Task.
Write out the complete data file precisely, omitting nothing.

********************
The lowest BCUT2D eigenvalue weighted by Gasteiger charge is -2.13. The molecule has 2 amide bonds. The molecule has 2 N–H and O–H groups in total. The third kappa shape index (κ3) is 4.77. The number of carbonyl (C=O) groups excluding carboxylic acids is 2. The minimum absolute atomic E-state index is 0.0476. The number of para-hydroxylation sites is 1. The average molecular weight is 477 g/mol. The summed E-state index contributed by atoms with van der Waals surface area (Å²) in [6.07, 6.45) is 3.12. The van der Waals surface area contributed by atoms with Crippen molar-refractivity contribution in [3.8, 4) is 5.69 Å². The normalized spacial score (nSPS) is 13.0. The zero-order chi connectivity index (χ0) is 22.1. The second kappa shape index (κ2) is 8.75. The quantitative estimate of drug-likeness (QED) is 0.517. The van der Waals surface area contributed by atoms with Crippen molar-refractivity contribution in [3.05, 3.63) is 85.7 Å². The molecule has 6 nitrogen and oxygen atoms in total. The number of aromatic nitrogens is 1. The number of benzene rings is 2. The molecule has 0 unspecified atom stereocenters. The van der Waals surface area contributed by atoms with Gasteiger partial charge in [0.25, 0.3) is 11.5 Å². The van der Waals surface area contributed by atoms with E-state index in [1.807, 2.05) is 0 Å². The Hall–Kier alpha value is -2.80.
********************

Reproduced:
The lowest BCUT2D eigenvalue weighted by Gasteiger charge is -2.13. The molecule has 2 amide bonds. The molecule has 2 N–H and O–H groups in total. The third kappa shape index (κ3) is 4.77. The number of carbonyl (C=O) groups excluding carboxylic acids is 2. The minimum absolute atomic E-state index is 0.0476. The number of para-hydroxylation sites is 1. The average molecular weight is 477 g/mol. The summed E-state index contributed by atoms with van der Waals surface area (Å²) in [6.07, 6.45) is 3.12. The van der Waals surface area contributed by atoms with Crippen molar-refractivity contribution in [3.8, 4) is 5.69 Å². The normalized spacial score (nSPS) is 13.0. The zero-order chi connectivity index (χ0) is 22.1. The second kappa shape index (κ2) is 8.75. The quantitative estimate of drug-likeness (QED) is 0.517. The van der Waals surface area contributed by atoms with Crippen molar-refractivity contribution in [3.05, 3.63) is 85.7 Å². The molecule has 6 nitrogen and oxygen atoms in total. The number of aromatic nitrogens is 1. The number of benzene rings is 2. The molecule has 0 unspecified atom stereocenters. The van der Waals surface area contributed by atoms with Gasteiger partial charge in [0.25, 0.3) is 11.5 Å². The van der Waals surface area contributed by atoms with E-state index in [1.807, 2.05) is 0 Å². The Hall–Kier alpha value is -2.80.